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Food Allergy

Skin Patch for Peanut Allergy Shows 83% Success Rate in Kids Over 3 Years

Dr. Hugh Sampson speaks at AAAAI conferenceDr. Hugh Sampson speaks at AAAAI conference. Karras Photography

A skin patch designed to increase protection against peanut allergy reactions is proving to be more effective in kids than teens or adults, and a longer treatment period is also proving important, according to data presented at the recent American Academy of Asthma, Allergy and Immunology conference.

Researchers tried using the Viaskin patch, which exposes wearers to a small amount of peanut protein on patients, for a total of three years. Results of the year-long first part of that study, which was double-blinded and placebo-controlled, were first released in 2014. This latest set of data is from the extension of that first trial, in which all patients were given the opportunity to go on the higher dose patch (250 micrograms of peanut protein) for two years.

At the end of the study, 83.3 percent of children between the ages of 6 and 11 met the study’s goal of being able to tolerate 10 times the amount of peanut they could tolerate at the beginning of the study, or at least 1,000 milligrams of peanut protein (approximately five peanuts). At the end of one year on the patch, only 53.6 percent of kids met this goal.

Out of the 171 patients in this extension study, 97 were children and the rest were teenagers and adults. But while researchers analyzed data for all age groups, the patients older than 11 didn’t have as significant an improvement in their ability to tolerate peanuts at the end of the three years.

“Our feeling is, the younger we get them, the better,” Dr. Hugh Sampson, director of the Jaffe Food Allergy Institute at Mount Sinai in New York, said at a news conference. “But that doesn’t say that we can’t do something in the adult population.” He agreed that the higher dose and longer term were also important factors.

1599,Viaskin-tenu-doigtsPhoto: DBV Technologies

Sampson explained the age-related results discrepancy by noting that key cells involved in the therapy, the Langerhans cells, are found around hair follicles. “When you’re born, you have a certain number of hair follicles, and as you grow, those spread apart. So putting the same-sized patch on a small child, where the hair follicles are close together, is exposing more of the antigen to Langerhans cells than an adult, where they are spread apart,” said Sampson, who also acts as the chief scientific officer for DBV Technologies, the company that has developed patch.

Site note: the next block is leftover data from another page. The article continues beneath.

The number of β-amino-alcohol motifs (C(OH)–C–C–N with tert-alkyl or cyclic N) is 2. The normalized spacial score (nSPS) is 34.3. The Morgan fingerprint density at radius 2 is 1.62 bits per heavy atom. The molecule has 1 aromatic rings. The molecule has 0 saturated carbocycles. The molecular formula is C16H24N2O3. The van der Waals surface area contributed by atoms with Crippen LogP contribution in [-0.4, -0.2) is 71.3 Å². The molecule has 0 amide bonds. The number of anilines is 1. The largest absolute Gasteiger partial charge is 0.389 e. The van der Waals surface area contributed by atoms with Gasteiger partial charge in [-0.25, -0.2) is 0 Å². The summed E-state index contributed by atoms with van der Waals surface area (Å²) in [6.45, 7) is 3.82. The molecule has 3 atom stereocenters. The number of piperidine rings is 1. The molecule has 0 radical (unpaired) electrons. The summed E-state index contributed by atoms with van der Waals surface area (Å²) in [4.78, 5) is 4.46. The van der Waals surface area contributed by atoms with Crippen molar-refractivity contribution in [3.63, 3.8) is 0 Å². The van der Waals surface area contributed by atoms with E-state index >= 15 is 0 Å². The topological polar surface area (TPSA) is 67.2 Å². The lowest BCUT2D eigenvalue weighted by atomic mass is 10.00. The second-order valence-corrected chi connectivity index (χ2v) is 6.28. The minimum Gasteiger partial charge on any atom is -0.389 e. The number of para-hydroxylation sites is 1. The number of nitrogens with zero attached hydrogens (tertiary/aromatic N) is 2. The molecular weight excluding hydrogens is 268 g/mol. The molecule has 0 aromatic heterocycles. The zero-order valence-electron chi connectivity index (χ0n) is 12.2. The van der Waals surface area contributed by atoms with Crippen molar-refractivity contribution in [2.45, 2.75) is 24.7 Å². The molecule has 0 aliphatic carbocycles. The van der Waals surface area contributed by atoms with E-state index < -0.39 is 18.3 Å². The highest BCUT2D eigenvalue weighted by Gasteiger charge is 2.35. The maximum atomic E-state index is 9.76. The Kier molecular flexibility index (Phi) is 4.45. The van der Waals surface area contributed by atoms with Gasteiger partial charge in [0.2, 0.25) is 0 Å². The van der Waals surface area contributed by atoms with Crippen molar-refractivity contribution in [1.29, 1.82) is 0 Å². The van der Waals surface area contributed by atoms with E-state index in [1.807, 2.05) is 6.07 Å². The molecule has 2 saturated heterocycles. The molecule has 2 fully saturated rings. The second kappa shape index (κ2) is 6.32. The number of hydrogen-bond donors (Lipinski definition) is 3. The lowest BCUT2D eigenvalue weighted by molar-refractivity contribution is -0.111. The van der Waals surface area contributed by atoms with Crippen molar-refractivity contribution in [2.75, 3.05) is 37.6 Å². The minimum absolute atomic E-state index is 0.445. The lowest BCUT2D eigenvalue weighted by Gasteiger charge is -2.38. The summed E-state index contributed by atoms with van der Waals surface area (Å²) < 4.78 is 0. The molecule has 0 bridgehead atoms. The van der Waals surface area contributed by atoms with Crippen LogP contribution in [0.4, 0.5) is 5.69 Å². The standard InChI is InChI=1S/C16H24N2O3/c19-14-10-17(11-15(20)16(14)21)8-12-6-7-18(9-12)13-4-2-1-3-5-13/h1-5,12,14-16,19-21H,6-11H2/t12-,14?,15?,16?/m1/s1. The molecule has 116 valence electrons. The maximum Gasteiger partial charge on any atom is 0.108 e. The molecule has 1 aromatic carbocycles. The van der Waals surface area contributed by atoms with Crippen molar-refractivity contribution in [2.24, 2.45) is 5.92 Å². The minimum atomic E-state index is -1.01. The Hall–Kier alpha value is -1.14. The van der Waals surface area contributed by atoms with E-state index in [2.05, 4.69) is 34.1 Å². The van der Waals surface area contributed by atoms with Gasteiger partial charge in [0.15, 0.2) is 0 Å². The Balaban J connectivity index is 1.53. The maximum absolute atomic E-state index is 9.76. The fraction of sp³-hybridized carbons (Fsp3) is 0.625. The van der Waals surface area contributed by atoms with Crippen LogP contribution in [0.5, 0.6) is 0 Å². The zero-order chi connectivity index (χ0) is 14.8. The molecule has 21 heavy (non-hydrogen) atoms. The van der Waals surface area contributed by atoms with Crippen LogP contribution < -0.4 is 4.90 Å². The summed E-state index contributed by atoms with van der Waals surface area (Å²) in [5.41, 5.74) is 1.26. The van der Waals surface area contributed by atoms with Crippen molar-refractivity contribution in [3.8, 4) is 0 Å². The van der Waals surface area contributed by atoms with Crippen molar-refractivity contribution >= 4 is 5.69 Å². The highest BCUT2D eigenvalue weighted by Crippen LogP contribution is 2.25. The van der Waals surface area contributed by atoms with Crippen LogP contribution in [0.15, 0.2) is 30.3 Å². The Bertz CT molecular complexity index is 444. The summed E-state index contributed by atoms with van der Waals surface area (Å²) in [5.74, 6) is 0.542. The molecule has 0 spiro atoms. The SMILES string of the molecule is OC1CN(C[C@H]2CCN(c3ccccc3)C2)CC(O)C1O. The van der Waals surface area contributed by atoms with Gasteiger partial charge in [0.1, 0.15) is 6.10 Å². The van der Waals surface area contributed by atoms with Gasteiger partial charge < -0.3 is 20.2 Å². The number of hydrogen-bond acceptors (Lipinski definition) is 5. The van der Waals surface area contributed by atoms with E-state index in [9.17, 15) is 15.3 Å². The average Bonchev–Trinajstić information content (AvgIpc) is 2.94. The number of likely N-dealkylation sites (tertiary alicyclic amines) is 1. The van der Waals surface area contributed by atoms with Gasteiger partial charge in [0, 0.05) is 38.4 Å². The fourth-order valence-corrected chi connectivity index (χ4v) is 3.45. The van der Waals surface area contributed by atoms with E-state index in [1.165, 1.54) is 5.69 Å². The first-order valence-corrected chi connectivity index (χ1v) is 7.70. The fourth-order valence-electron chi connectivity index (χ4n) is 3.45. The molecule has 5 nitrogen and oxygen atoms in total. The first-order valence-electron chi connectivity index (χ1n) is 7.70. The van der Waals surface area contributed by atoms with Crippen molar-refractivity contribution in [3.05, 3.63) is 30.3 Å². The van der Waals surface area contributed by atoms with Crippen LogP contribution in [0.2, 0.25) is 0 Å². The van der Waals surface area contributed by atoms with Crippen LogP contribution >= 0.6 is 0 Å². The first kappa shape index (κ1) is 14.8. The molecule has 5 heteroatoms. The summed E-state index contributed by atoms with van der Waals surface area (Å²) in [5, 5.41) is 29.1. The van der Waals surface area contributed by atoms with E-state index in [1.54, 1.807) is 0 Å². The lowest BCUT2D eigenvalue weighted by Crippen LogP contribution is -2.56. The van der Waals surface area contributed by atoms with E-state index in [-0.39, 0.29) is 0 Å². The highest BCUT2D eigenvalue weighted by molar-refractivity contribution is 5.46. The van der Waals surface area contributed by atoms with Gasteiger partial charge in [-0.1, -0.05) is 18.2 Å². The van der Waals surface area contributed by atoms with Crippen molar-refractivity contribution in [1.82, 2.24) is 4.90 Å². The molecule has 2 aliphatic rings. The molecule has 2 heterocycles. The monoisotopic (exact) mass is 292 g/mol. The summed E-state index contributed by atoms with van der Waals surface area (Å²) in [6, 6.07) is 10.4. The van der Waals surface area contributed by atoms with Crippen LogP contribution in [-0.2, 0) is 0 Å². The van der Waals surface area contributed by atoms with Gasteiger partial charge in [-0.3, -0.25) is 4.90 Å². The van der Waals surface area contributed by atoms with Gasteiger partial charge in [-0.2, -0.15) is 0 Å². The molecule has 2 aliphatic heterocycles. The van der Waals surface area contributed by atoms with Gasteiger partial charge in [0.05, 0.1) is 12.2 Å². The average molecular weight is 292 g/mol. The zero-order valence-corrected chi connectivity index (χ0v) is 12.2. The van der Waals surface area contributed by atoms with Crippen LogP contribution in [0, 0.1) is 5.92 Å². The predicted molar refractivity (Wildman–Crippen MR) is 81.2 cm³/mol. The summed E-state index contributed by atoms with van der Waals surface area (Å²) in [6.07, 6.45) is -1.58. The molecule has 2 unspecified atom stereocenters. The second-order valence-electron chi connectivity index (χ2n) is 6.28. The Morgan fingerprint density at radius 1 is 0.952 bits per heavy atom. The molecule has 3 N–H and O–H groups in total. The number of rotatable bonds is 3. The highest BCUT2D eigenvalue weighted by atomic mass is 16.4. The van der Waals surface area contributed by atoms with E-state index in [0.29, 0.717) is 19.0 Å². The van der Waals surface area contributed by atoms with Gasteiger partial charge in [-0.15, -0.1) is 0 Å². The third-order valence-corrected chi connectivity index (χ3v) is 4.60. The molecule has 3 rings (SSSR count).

The company is now focusing its two Phase 3 clinical trials on this younger age group. “This does not mean that we’re not going to evaluate the other age groups further,” Dr. Luis Salmun, DBV’s vice president of medical affairs, North America, told Allergic Living. “We’re in the process of very soon launching our first trial in children ages 1 to 3, and at the same time, we’re at the process of evaluating how to best study the adolescents and adults.”

Results from the two phase 3 studies should be available by the second half of this year, after which time Salmun expects to be able to apply for FDA approval. But the company is still trying to figure out one key aspect of the treatment: Will patients ever be able to take the patch off for good?

“This is not something we can come to a conclusion on yet,” says Salmun, adding that researchers did take some of the patients off the treatment for two months to see if they had developed what’s called “sustained unresponsiveness” – but that data has not yet been published.

Another aspect that’s not clear is whether the other 17 percent of kids who did not gain tolerance after three years on the treatment ever would. “For some of the children that did not qualify as responders by the end of study, changes in CRD (cumulative reactive dose) and serological markers were observed, but they were not significant enough to qualify as responders as measured by the study’s endpoint.” Salmun wouldn’t speculate on what would happen if these kids stayed on the patch for longer.

The Viaskin patch is placed on a person’s back and uses unique technology that takes advantage of the skin’s strong immunological properties to deliver the allergen to the body in minuscule amounts – for example, it would take 1,000 patches to make up a full peanut, says Salmun.

Overall compliance in the study was 95 percent, which is very high. Still, 2.3 per cent of patients did drop out because of symptoms.

In addition to peanut, DBV Technologies is in phase 2 trials for a milk allergy patch, and has an exploratory trial for eosinophilic esophagitis on the go. There are also pre-clinical studies under way for egg allergy. –with files from Gwen Smith

See Also: Allergic Living’s full list of conference articles here.

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